The Celts and the Roman Republic is the next chapter in the book.  The author begins by telling us that the Romans wrote this part of the Celtic story and so it is offered with all the limitations that that entails (i.e. this is a one sided story and we don’t get to hear what the Celts had to say about the same events).  The Roman version of events is colored by their memories of the 390 BCE sack of Rome by the Gauls. The author makes good points in this chapter about the Romans and the Celts.  The Roman expansion in his opinion was no more planned than the Celtic expansion previously was.  It was driven by internal politics and the search for secure frontiers.  The Romans were not averse to the Celts even though they tended to see them as inferior.  They formed alliances with some of the Celtic tribes just like they did with other peoples.  The Celts saw this as an advantage against their enemies of other Celtic tribes or non-Celtic tribes.  Of course these alliances tended to make the Celts easier to assimilate by the Romans but that was not necessarily unwelcome by the Celts whose main concern was whether the Elites’ wealth and status was preserved and if it was then so be it.  Most modern and classical Roman historians (like Tacitus for example) saw the Celtic disunity as a weakness that led to their defeat, but if it was so, the author asks, would it have taken the Romans 400 years to conquer the Celts??  The author gives as an example the Roman conquest of the Celtic Iberians.  He says that in the time it took to subdue and conquer these Celts the Romans were able to conquer the entire eastern Mediterranean with its ancient and sophisticated civilizations like Greece and Egypt.  Could it be that the disunity or more precisely the decentralization of the Celts be the reason that the Celts held on so long?  After all, it took only one year for the Romans to put down the rebellion of Vercingetorix after he united all the Gauls under him…I think this is an interesting concept and idea.  The author goes on to describe how the conquest of Cisalpine Gaul, Spain, and Galatia took place.  He describes how these conquests started and why and the strategies used by both parties in the wars.  The chapter ends with the threat from the north or the German tribes and their alliance with Gaulish tribes and how the Romans dealt with them after they (the German and Gaulish tribes) gave them quite the scare.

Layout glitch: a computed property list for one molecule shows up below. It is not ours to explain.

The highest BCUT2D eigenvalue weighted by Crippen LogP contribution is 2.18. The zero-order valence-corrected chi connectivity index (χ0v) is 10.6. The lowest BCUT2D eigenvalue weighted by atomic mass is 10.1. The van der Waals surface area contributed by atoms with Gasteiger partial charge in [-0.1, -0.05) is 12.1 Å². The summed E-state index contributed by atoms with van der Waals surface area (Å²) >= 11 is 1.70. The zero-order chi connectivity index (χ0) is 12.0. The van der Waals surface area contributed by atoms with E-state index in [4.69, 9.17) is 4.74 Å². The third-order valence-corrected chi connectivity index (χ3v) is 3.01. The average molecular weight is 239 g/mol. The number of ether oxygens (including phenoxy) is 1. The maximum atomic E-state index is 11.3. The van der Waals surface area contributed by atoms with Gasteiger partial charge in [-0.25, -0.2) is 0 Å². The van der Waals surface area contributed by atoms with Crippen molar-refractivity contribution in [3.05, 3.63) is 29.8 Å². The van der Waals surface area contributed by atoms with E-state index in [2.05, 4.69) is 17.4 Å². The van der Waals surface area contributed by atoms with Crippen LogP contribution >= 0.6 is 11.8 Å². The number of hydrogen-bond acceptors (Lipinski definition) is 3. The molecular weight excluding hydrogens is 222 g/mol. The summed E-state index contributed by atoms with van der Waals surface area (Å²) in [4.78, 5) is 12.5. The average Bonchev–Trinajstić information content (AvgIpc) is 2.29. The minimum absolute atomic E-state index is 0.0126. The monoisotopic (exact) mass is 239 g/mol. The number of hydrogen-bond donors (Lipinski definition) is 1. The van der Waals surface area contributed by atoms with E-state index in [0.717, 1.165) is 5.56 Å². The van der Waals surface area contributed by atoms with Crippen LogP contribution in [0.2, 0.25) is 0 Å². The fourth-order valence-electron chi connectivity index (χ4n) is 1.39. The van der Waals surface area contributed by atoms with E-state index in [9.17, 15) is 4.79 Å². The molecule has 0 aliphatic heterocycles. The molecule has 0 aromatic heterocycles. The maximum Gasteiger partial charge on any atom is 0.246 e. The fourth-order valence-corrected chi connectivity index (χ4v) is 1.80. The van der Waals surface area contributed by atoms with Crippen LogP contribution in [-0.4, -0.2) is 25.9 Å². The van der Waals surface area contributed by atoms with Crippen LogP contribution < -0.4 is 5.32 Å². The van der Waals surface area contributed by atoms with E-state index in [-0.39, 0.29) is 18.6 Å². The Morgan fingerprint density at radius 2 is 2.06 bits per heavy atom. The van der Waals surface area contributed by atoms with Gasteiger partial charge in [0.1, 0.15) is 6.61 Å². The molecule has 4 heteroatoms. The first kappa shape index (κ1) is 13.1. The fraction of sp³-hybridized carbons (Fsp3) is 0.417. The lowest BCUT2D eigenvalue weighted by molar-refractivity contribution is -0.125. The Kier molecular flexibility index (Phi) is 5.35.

Chapter five deals with Caesar’s conquest of Gaul and how that came about.  The last chapter ended with the northern threat to the Romans and even after putting that threat down Roman attitudes towards Gaul changed.  The Romans saw Transalpine Gaul as a safe land route to Spain and a necessary buffer zone against invasions from the Germanic tribes in the north.  This is why when it was threatened by the Helvetii in 58 BCE and the Aedui, who were Roman allies, asked for help against the Arverni and the Sequani it was easy for Caesar to get the Senate to agree to war to protect Transalpine Gaul and the trade the Romans had there.  After dealing with these threats Caesar decided to go further.  He defeated the Belgae in September 57 BCE.  He then went after the Armorican tribes because they controlled the most important trade routes between Gaul and Britain.  The author then goes on to expound on Caesar’s incursions into Britain.  In the end of these raids Romans had increased trade and diplomatic contact with southern Britain and nothing more, it was up to the next leaders of Rome to conquer Britain.  The chapter also discusses the troubles that Caesar had with rebellions in Gaul like the ones led by Ambiorix and Vercingetorix.  Even though some Celtic areas remained Roman free in Transalpine Gaul in the end they too decided to get under Roman rule, which they preferred to the German tribes.

Chapter six is dedicated to the Roman conquest of Britain.  The chapter contains a lot of details that are not really given in other history books on the Celts.  It describes the troubles that the Roman had to endure while trying to conquer Britain and all the rebellions they had to deal with from people like Caratacus, Togodumnus, Boudica, Venutius, and the people of the Highlands.  It is interesting that when the Britons used guerrilla tactics they could win but when they united they lost.  In the end the Romans could not go beyond Hadrian’s Wall nor could they conquer Ireland.